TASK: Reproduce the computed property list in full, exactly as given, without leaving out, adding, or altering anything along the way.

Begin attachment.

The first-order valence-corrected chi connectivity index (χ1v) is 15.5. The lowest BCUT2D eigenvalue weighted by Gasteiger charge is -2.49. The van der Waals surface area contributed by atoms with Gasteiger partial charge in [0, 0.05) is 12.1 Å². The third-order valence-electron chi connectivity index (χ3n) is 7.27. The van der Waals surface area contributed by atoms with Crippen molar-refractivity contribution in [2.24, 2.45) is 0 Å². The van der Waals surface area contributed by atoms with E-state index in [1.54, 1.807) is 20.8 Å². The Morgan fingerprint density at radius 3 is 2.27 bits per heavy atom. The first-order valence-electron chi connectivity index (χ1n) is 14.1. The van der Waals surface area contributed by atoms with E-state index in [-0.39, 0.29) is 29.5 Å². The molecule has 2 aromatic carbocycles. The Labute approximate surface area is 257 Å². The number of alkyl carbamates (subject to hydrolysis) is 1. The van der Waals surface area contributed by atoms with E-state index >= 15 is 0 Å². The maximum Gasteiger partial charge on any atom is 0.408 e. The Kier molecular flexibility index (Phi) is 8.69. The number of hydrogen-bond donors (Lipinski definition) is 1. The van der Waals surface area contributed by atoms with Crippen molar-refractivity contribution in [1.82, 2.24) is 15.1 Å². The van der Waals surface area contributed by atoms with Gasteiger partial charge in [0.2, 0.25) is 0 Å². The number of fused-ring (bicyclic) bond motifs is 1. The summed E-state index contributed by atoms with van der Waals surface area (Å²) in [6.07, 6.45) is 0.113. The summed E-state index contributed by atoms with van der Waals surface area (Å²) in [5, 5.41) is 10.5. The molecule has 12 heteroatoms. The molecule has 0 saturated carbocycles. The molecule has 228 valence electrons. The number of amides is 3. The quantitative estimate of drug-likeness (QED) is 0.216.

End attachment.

The first-order valence-corrected chi connectivity index (χ1v) is 15.5. The lowest BCUT2D eigenvalue weighted by Gasteiger charge is -2.49. The van der Waals surface area contributed by atoms with Gasteiger partial charge in [0, 0.05) is 12.1 Å². The third-order valence-electron chi connectivity index (χ3n) is 7.27. The van der Waals surface area contributed by atoms with Crippen molar-refractivity contribution in [2.24, 2.45) is 0 Å². The van der Waals surface area contributed by atoms with E-state index in [1.54, 1.807) is 20.8 Å². The Morgan fingerprint density at radius 3 is 2.27 bits per heavy atom. The first-order valence-electron chi connectivity index (χ1n) is 14.1. The van der Waals surface area contributed by atoms with E-state index in [-0.39, 0.29) is 29.5 Å². The molecule has 2 aromatic carbocycles. The Labute approximate surface area is 257 Å². The number of alkyl carbamates (subject to hydrolysis) is 1. The van der Waals surface area contributed by atoms with E-state index >= 15 is 0 Å². The maximum Gasteiger partial charge on any atom is 0.408 e. The Kier molecular flexibility index (Phi) is 8.69. The number of hydrogen-bond donors (Lipinski definition) is 1. The van der Waals surface area contributed by atoms with Crippen molar-refractivity contribution in [1.82, 2.24) is 15.1 Å². The van der Waals surface area contributed by atoms with Gasteiger partial charge in [0.2, 0.25) is 0 Å². The number of fused-ring (bicyclic) bond motifs is 1. The summed E-state index contributed by atoms with van der Waals surface area (Å²) in [6.07, 6.45) is 0.113. The summed E-state index contributed by atoms with van der Waals surface area (Å²) in [5, 5.41) is 10.5. The molecule has 12 heteroatoms. The molecule has 0 saturated carbocycles. The molecule has 228 valence electrons. The number of amides is 3. The quantitative estimate of drug-likeness (QED) is 0.216.